Those aspects were brought home to a slightly older version of me with the BBC television series The Survivors. I only vaguely remember the original (it was remade a good few years ago), but recall it being grey, gritty and downright miserable. It nevertheless cemented my love of the apocalyptic story.

Around four or five years later, I read Stephen King’s The Stand. This still ranks as one of my favourite post-apocalyptic books (along with Russell Hoban’s Riddley Walker and Cormack McCarthy’s The Road—more on them in a future post). I especially enjoyed watching the apocalyptic event unfold and seeing what happened in the immediate aftermath (elements, along with a deadly virus, that I use in my own apocalyptic novel The Cleansing). Having wiped out most of the population of the United States—we never see what is happening in the rest of the world—with a manmade superflu bug, Mr King could have taken the story in any one of a multitude of directions.

There is so much conflict inherent in an apocalyptic scenario that the writer doesn’t need to invent more. The mere struggle for survival is compelling in itself: the competition with other survivors for scarce resources, threats from predators old and new (animal and human), establishment of new bonds that will determine whether the human race can continue. But that’s the beauty of stories about the end of the world as we know it: almost any new element—spiritualism, the supernatural, mysticism, the extra-terrestrial, and so on—can be introduced to add even more spice to an already tasty dish.

Mr King could have shown the surviving humans in The Stand struggling to adapt to their new world without introducing any extra conflicts, and no doubt it would have been a cracking tale. As it was, he opted to have the survivors gravitate to one of two camps (figure-headed by the ancient and pious Mother Abigail, and the charismatic and deadly Randall Flagg) and constructed a ripping yarn about good against evil, while retaining all of the basic conflicts mentioned above.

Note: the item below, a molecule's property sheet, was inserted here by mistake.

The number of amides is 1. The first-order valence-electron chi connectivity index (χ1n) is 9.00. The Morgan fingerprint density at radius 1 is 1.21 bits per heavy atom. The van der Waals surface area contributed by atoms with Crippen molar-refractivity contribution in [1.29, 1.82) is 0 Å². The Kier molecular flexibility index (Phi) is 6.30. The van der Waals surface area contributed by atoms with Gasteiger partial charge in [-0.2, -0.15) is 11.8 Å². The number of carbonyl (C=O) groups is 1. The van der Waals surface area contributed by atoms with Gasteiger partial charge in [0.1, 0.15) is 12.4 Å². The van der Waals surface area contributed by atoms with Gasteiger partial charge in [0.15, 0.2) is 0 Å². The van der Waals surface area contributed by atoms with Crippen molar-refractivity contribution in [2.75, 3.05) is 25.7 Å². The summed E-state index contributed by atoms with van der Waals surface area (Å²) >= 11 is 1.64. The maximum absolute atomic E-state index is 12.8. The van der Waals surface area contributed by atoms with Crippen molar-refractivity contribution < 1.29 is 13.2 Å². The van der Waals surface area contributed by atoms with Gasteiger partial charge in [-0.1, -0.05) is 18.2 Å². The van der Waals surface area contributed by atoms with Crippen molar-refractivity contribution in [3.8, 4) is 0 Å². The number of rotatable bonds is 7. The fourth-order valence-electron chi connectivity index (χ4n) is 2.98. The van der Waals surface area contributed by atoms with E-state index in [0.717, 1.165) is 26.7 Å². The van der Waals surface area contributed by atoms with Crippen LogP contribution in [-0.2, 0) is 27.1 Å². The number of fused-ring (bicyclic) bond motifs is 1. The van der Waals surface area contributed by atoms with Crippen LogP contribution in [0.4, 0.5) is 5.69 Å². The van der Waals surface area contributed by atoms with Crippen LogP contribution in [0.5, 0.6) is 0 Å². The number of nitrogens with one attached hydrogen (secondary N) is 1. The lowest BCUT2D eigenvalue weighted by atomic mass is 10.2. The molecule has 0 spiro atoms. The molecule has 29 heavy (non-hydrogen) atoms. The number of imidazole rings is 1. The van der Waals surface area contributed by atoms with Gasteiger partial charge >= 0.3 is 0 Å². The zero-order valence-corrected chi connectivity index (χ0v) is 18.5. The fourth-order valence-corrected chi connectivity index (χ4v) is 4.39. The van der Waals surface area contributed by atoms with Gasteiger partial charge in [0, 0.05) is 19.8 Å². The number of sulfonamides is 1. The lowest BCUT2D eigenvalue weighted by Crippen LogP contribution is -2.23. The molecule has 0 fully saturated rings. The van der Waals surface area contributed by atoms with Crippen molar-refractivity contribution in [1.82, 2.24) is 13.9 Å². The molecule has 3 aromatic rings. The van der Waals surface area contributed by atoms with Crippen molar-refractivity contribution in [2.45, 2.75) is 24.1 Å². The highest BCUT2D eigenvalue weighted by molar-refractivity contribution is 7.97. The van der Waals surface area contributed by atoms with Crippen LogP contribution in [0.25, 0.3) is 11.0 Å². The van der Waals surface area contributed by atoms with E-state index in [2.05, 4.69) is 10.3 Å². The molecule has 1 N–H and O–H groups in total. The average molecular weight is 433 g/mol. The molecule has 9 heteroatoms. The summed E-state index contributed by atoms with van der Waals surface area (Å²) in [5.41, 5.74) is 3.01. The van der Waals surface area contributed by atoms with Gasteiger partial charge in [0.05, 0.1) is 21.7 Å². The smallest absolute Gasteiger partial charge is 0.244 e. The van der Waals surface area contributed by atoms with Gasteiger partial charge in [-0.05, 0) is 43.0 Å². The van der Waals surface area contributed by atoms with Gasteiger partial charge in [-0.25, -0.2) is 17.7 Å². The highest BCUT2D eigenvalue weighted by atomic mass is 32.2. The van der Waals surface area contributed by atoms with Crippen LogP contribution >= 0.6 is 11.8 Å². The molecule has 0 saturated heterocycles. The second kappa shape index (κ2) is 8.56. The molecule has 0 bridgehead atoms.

There are many more books and films in the apocalyptic genre that I have enjoyed, as well as computer games like the Fallout series, so it was inevitable when I began writing fiction that sooner or later I would turn my hand to an end of world tale of my own. Like many writers, I write the sort of stories that I enjoy reading (and watching and playing).

Apocalyptic books, films, games, they all provide the reader, the viewer, the player, with the vicarious terror of experiencing a horrifying situation and wondering what he would do next. Run for the hills? Give up? Fight back? But in contrast to being actually thrust into such a scenario, the reader will derive great pleasure from the journey without suffering the accompanying deprivations and heartaches. He will feel relieved or even smug that he will never, hopefully, have to undergo such an experience in the real world.

And that brings me back to the title of this piece. It’s not quite correct or, at any rate, complete. The full title of the REM song is It’s the End of the World As We Know It (And I Feel Fine) . Now the title sums up the attraction of the apocalyptic genre more fully. It explains it all.

The writer will pen tales that involve the deaths of millions or billions of people; he will place the survivors in yet more jeopardy (as if the poor buggers haven’t already suffered enough); he may offer them the flimsiest hopes or the thinnest opportunities to escape ever more desperate situations; he may force them to champion the cause of mankind against overwhelming odds (give them a break, for goodness’ sake).

The reader will sit on the sidelines, watching the tale unfold with increasing incredulity or awe or horror. He’ll sympathise with the survivors; gasp as they face each new challenge; root them on when there’s nobody else on their side; laugh and cry with them.

But neither writer nor reader have to die with them. And maybe, only maybe, we end up appreciating the world we know, this world, just that little bit more. Perhaps it isn’t quite as bad as it sometimes seems. The apocalyptic tale shows us that it could be a whole lot worse. It might make us feel, even if only subconsciously, a little better about our world and ourselves.

And that can only be a good thing.